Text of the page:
13. Type II Error If the sample mean is at location (1) or (3) we make the wrong decision. If the sample mean is at location (2) we make the correct decision. This is called making a TYPE II error, and the probability of making this type error is usually denoted by the Greek letter b. b = P(Do Not Reject H0 when HA is the true condition) We will come back to the Type II error later. HA1: True Rejection Region m1 m0 C1 (3) (2) (1)

  14. Type I and II Errors Type I Error Region H0: True a Type II Error Region HA1: True b • We want to minimize the Type I error, just in case H0 is true, and we wish to minimize the Type II error just in case HA is true. • Problem: A decrease in one causes an increase in the other. • Also: We can never have a Type I or II error equal to zero! m1 m0 Rejection Region C1

  15. Setting the Type I Error Rate The solution to our quandary is to set the Type I Error Rate to be small, and hope for a small Type II error also. The logic is as follows: 1. Assume the data come from a population with unknown distribution but which has mean (m) and standard deviation (s). 2. For any sample of size n from this population we can compute a sample mean, . 3. Sample means from repeated studies having samples of size n will have the sampling distribution of following a normal distribution with mean m and a standard deviation of s/n (the standard error of the mean). This is the Central Limit Theorem. 4. If the Null Hypothesis is true and m = m0, then we deduce that with probability a we will observe a sample mean greater than m0 + zas/n. (For example, for a = 0.05, za=1.645.)

  16. Setting Rejection Regions for Given Type I Error Following this same logic, rejection rules for all three possible alternative hypotheses can be derived. Note: It is just easier to work with a test statistic that is standardized. We only need the standard normal table to find critical values. Reject Ho if: For (1-a)100% of repeated studies, if the true population mean is m0 as conjectured by H0, then the decision concluded from the statistical test will be correct. On the other hand, in a100% of studies, the wrong decision (a Type I error) will be made.

  17. Risk a = 0.05 The value 0 < a < 1 represents the risk we are willing to take of making the wrong decision. But, what if I don’t wish to take any risk? Why not set a = 0? What if the true situation is expressed by the alternative hypothesis and not the null hypothesis? a = 0.01 a = 0.001 Suppose HA1 is really the true situation. Then the samples come from the distribution described by the alternative hypothesis and the sampling distribution of the mean will have mean m1, not m0. But this! m1 m0

  18. The Rejection Rule (at an  Type I error probability) or if 1 0 C1 Do not reject Ho Reject Ho Pretty clear cut when 1 much greater than 0

  19. Error Probabilities When H0 is true 0 1 C1 When HA is true If HA is the true situation, then any sample whose mean is larger than will lead to the correct decision (reject H0, accept HA).

  20. If HA is the true situation True Situation H0 : True HA : True Type I Error  Correct 1 -  Reject H0 Decision Correct 1 -  Type II Error  Accept H0 Then any sample such that its sample mean is less than will lead to the wrong decision (do not reject H0, reject HA). Do not reject HA Reject HA C1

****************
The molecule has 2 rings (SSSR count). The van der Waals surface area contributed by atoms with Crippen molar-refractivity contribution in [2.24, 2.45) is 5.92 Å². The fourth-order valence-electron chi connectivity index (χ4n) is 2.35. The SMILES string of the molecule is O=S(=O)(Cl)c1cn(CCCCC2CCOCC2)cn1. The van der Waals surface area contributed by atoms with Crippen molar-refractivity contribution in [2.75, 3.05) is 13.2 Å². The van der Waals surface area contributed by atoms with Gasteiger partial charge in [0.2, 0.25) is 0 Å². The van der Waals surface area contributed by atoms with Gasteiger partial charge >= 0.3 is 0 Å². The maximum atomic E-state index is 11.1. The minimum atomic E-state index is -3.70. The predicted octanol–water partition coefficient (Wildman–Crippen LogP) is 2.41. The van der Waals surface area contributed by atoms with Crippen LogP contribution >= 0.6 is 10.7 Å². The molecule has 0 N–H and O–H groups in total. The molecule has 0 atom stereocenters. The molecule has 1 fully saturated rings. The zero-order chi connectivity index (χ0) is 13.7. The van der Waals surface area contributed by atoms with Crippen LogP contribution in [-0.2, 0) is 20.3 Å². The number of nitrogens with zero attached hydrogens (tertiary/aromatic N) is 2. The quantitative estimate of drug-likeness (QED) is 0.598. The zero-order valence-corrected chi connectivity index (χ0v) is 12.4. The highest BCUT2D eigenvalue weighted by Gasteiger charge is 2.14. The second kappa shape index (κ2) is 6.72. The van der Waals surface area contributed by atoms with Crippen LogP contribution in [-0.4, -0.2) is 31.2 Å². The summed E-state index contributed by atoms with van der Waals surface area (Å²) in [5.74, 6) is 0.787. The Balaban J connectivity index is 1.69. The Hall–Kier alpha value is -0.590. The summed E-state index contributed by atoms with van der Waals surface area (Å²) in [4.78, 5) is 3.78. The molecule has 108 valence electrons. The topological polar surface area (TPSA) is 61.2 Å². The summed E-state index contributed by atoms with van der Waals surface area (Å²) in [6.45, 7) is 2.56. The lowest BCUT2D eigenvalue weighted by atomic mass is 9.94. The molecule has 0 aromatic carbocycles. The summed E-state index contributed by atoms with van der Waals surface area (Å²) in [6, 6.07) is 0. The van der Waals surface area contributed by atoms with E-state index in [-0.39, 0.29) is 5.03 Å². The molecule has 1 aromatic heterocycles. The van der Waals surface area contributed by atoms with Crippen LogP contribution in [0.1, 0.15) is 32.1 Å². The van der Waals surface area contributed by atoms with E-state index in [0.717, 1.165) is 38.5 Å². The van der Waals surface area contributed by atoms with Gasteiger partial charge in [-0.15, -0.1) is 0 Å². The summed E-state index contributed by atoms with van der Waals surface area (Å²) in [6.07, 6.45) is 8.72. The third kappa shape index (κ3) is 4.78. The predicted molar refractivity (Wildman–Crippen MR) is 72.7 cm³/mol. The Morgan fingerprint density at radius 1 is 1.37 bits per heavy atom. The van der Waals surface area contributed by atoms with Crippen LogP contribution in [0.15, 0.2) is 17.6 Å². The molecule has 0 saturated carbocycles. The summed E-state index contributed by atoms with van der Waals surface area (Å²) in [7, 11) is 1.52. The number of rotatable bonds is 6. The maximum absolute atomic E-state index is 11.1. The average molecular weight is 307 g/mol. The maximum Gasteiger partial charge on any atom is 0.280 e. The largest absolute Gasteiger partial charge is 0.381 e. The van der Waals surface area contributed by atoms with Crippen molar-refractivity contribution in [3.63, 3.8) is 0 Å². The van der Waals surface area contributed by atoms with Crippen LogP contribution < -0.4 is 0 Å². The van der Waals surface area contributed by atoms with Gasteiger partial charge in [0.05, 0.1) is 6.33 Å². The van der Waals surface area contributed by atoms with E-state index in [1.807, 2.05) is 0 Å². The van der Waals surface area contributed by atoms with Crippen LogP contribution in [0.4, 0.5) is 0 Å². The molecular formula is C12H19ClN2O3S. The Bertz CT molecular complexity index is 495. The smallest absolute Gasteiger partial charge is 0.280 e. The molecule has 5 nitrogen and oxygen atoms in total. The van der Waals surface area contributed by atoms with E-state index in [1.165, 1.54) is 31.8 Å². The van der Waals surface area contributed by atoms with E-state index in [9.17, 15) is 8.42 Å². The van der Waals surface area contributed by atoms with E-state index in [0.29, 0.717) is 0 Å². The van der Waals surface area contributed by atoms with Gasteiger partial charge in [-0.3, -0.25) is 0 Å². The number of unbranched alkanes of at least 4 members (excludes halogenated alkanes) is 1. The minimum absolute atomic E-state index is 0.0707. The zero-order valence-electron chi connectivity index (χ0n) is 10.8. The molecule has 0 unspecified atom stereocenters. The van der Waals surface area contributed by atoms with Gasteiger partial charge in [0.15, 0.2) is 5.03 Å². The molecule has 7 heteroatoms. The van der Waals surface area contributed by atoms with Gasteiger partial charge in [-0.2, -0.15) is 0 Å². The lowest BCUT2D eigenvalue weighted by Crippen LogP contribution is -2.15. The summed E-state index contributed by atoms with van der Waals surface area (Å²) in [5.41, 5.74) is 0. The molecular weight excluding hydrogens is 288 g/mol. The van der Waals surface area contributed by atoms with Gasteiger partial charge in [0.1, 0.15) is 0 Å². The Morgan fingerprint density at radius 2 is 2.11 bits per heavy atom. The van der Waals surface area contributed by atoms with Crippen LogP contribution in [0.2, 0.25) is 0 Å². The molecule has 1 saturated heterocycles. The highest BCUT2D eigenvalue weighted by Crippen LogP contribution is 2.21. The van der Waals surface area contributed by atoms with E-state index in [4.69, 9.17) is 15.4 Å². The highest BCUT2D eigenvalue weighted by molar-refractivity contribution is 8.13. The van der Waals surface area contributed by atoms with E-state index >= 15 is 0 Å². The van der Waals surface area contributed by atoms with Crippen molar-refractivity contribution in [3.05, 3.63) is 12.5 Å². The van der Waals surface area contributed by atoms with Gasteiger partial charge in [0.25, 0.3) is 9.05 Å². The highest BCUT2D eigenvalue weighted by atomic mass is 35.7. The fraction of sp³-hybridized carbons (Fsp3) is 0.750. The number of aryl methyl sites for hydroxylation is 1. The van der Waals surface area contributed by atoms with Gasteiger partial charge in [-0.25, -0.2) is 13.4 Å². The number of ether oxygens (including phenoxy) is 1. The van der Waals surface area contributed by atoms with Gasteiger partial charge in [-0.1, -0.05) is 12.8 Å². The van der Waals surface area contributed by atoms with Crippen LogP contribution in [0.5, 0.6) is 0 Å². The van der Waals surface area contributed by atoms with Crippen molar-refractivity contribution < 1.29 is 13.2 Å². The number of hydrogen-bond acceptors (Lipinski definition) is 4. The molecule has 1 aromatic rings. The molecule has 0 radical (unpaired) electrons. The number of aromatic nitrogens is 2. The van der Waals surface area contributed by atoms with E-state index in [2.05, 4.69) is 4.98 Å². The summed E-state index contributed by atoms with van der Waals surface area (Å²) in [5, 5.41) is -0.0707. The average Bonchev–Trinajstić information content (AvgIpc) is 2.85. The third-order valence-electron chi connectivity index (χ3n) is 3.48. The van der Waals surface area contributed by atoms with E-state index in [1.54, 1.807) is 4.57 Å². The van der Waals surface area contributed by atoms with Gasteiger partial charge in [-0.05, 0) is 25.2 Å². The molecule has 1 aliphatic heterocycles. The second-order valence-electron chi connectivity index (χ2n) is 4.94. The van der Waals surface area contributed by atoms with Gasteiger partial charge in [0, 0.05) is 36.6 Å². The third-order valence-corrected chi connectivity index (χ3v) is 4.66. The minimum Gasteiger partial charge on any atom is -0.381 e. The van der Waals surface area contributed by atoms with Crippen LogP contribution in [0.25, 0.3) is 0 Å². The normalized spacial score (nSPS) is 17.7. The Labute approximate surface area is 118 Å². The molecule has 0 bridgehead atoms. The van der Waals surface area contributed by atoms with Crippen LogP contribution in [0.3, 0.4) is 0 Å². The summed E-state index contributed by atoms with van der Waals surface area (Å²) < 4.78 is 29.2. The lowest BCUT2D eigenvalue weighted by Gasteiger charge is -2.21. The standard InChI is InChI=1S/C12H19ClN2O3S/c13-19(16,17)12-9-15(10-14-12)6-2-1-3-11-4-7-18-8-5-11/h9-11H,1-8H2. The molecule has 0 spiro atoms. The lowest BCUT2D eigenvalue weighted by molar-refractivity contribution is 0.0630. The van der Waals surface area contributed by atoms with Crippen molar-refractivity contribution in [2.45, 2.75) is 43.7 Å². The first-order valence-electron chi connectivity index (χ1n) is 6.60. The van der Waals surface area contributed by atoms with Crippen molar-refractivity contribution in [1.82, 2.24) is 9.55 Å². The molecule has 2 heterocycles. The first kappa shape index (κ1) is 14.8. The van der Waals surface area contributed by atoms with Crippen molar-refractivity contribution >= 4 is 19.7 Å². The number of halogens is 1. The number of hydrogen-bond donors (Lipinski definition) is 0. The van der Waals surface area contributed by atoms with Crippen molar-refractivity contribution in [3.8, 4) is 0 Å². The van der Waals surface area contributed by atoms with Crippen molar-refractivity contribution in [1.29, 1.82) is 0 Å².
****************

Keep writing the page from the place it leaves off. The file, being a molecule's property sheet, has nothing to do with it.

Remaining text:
21. Computing Error Probabilities Type I Error Probability (Reject H0 when H0 true) Power of the test. (Reject H0 when HA true) Type II Error Probability (Reject HA when HA true)

  22. Example Sample Size: n = 50 Sample Mean: Sample Standard deviation: s = 5.6 H0:  = 0 = 38 HA:  > 38 What risk are we willing to take that we reject H0 when in fact H0 is true? P(Type I Error) =  = .05 Critical Value: z.05 = 1.645 Rejection Region Conclusion: Reject H0

  23. Type II Error. To compute the Type II error for a hypothesis test, we need to have a specific alternative hypothesis stated, rather than a vague alternative Vague HA:  > 0 HA:  < 0 HA:   0 Specific HA:  = 1 > 0 HA:  = 1<0 Note: As the difference between 0 and 1 getslarger, the probability of committing a Type II error (b) decreases. HA:  = 5<10 HA:  = 20>10 HA: m  10 Significant Difference: D = m0 - m1

  24. Computing the probability of a Type II Error () H0:  = 0 HA:  =  1 > 0 0 H0:  = 0 HA:  =  1 < 0 1 H0:  = 0 Ha:   0  = 1  0 0 1 1 -  = Power of the test

  25. Example: Power Assuming s is actually equal to s (usually what is done):

  26. Power versus D (fixed n and s) Type II error As D gets larger, it is less likely that a Type II error will be made. 1-a b D

  27. Power versus n(fixed D and s) Type II error As n gets larger, it is less likely that a Type II error will be made. 1-a b n What happens for larger s?

  28. Power vs. Sample Size Power = 1-b D n b power 1 25 .857 .143 2 25 .565 .435 4 25 .054 .946 D n b power 1 50 .755 .245 2 50 .286 .714 4 50 .001 .999

  29. Power Curve 1-a 1-a 0 0 0 0 large large D D n=50 Power 1-b n=10 See Table 4, Ott and Longnecker Pr(Type II Error) b

  30. Summary 1) For fixed  and n,  decreases (power increases) as  increases. 2) For fixed  and ,  decreases (power increases) as n increases. 3) For fixed  and n,  decreases (power increases) as  decreases.

  31. Increasing Precision for fixed D increases Power N(m0,s/n) 1 <  Decreasing  decreases the spread in the sampling dist of Note: za changes. Same thing happens if you increase n. Same thing happens if  is increased.  N(m0,s1 /n)

  32. Sample Size Determination • 1) Specify the critical difference, D (assume  is known). • Choose P(Type I error) =  and Pr(Type II error) =  based on traditional and/or personal levels of risk. • One-sided tests: • Two-sided tests: Example: One-sided test,  = 5.6, and we wish to show a difference of  = .5 as significant (i.e. reject H0: = 0 for HA: = 1= 0 + ) with  = .05 and  = .2.